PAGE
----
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George Hickenlooper: The life and times of a director

Charles Ealy
Director George Hickenlooper was looking forward to Tuesday's elections because his cousin was running for Colorado governor.

The death of director George Hickenlooper this past weekend came as a shock to Austin film lovers. Hickenlooper, the 47-year-old director of the new movie "Casino Jack," was in town last week for the Austin Film Festival and was conducting interviews with the press, including the Statesman, the day before he left for Denver, where he was found dead.

Early obituaries detailed his career — especially his award-winning documentary "Hearts of Darkness: A Filmmaker's Apocalypse," about the filming of Francis Ford Coppola's "Apocalypse Now."

But few mentioned his long-standing ties to Texas. "My ties to Texas go way back," he said during the interview last week.

His ancestors were prominent residents of Galveston, but they left the city for St. Louis after the devastating hurricane of 1900. Although Hickenlooper didn't give details about his Galveston roots, one of his relatives was the famed performer Olga Samaroff, an international concert pianist, whose birth name was Lucy Jane Olga Hickenlooper.

The director also was friends with Texas author Larry McMurtry. Hickenlooper's documentary "Picture This" detailed the tumultuous filming of "The Last Picture Show," which was directed by Peter Bogdanovich and based on the McMurtry novel about growing up in a small, dying Texas town.

"I spent lots of time in Archer City," Hickenlooper said. "And the only place to eat was a Dairy Queen. I gained a lot of weight."

Hickenlooper said last week that he was headed to Denver to offer support to his first cousin, John Hickenlooper, the current mayor of Denver who was elected Colorado's next governor on Tuesday.

"The polls are closer than we had hoped," the director said last week.

Hickenlooper acknowledged that his family had an eclectic political history. His uncle was Bourke Hickenlooper, the longtime Iowa Republican who was elected lieutenant governor, then governor, then U.S. senator.

"I never could figure out why my uncle was so conservative and opposed civil rights," Hickenlooper said. "I mean, why would an Iowan be so opposed to civil rights (in the 1960s)?"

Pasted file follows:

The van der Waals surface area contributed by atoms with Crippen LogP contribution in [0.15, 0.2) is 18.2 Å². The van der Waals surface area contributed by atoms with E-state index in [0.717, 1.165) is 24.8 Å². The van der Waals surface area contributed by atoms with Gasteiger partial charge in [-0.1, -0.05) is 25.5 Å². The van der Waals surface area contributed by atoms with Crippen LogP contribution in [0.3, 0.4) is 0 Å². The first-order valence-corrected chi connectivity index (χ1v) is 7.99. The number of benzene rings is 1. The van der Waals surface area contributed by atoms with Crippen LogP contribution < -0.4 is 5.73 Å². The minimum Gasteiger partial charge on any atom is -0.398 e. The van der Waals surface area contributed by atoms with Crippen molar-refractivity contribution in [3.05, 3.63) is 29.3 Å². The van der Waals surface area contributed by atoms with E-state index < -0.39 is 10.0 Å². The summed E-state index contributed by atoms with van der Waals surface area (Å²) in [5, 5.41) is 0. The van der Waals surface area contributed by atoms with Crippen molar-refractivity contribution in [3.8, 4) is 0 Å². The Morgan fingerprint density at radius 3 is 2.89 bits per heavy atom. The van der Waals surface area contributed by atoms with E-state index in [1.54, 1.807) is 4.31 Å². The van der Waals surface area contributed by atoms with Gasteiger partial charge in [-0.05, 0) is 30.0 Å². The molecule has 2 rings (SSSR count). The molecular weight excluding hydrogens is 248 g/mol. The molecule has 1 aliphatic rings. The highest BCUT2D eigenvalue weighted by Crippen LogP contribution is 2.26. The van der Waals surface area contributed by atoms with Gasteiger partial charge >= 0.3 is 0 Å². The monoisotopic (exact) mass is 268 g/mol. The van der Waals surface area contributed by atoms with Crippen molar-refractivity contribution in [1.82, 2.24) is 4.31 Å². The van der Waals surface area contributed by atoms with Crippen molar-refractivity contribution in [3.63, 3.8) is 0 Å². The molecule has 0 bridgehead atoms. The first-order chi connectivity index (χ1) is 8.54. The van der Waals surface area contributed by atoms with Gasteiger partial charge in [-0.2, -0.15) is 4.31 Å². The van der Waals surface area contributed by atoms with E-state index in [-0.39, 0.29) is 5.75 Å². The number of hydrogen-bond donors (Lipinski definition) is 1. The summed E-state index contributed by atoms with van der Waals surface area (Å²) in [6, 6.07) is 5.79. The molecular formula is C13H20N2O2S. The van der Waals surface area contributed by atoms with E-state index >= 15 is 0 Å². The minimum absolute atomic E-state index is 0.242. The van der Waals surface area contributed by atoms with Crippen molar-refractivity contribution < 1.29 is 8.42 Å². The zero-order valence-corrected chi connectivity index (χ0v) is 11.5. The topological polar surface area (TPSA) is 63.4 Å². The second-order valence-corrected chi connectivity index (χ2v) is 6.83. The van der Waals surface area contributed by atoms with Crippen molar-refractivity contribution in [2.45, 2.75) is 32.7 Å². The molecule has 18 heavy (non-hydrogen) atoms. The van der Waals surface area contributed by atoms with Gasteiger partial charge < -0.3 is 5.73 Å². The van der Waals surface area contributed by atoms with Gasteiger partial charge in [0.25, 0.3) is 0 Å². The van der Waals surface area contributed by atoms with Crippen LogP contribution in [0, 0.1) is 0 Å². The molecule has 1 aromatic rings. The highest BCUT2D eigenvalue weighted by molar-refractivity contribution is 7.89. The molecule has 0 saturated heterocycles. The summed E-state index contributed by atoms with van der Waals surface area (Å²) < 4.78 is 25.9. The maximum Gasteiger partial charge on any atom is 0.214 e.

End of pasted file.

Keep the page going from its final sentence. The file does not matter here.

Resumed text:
But political historians have suggested that the uncle was using the issue to gain power in the Senate. At the time, Bourke Hickenlooper was the main rival to U.S. Senate minority leader Everett Dirksen, a moderate Republican who was trying to help President Lyndon B. Johnson craft a bipartisan coalition in support of civil rights.

George Hickenlooper's parents also were involved in politics, especially after they moved to California, where his mother set up a guerrilla theater group.

"We'd have political people at our home every evening," Hickenlooper said. "Cesar Chavez stayed at our home. Tom Hayden and Jane Fonda were regular visitors."

Partly out of rebellion against his parents, Hickenlooper said, he became a conservative.

"At first I thought the neoconservative movement was responsible. And I supported Ronald Reagan and all of that," he said. "I saw neoconservatives as being the stewards of civilization. But I began to change after the movement helped inspire a culture of greed."

Hickenlooper's eclectic approach to politics is reflected in his movies.

He enraged many coastal elites with 2006's feature film "Factory Girl," which documented the rise and fall of socialite Edie Sedgwick, a member of artist Andy Warhol's arts collective.

"I think people didn't like the movie because it questioned Warhol and the way he treated Edie," Hickenlooper said. "But I think that Warhol has been a corrosive force in art, especially with all the pop culture cynicism that it involves."

Hickenlooper also directed last year's "Hick Town," which followed his cousin John's efforts to maintain order during the 2008 Democratic National Convention, which resulted in the nomination of Barack Obama for president.

Politics also permeate Hicklenlooper's last movie, "Casino Jack," which stars Kevin Spacey as the now-disgraced lobbyist Jack Abramoff. Set to be released later this year or early next year in Austin, the movie follows Abramoff's growing influence in the George W. Bush administration and his close ties to former U.S. House majority leader Tom DeLay of Texas.

Throughout the interview about "Casino Jack" last week, Hickenlooper showed no signs of being ill. Instead, he was animated and excited about the upcoming elections.

Hickenlooper was found dead Saturday morning, Denver police told the Associated Press. His cousin John Hickenlooper said he died of natural causes. Heart trouble is suspected in the death.

Hickenlooper is survived by his wife, Suzanne, and son, Charles, according to the statement from John Hickenlooper.

cealy@statesman.com; 445-3931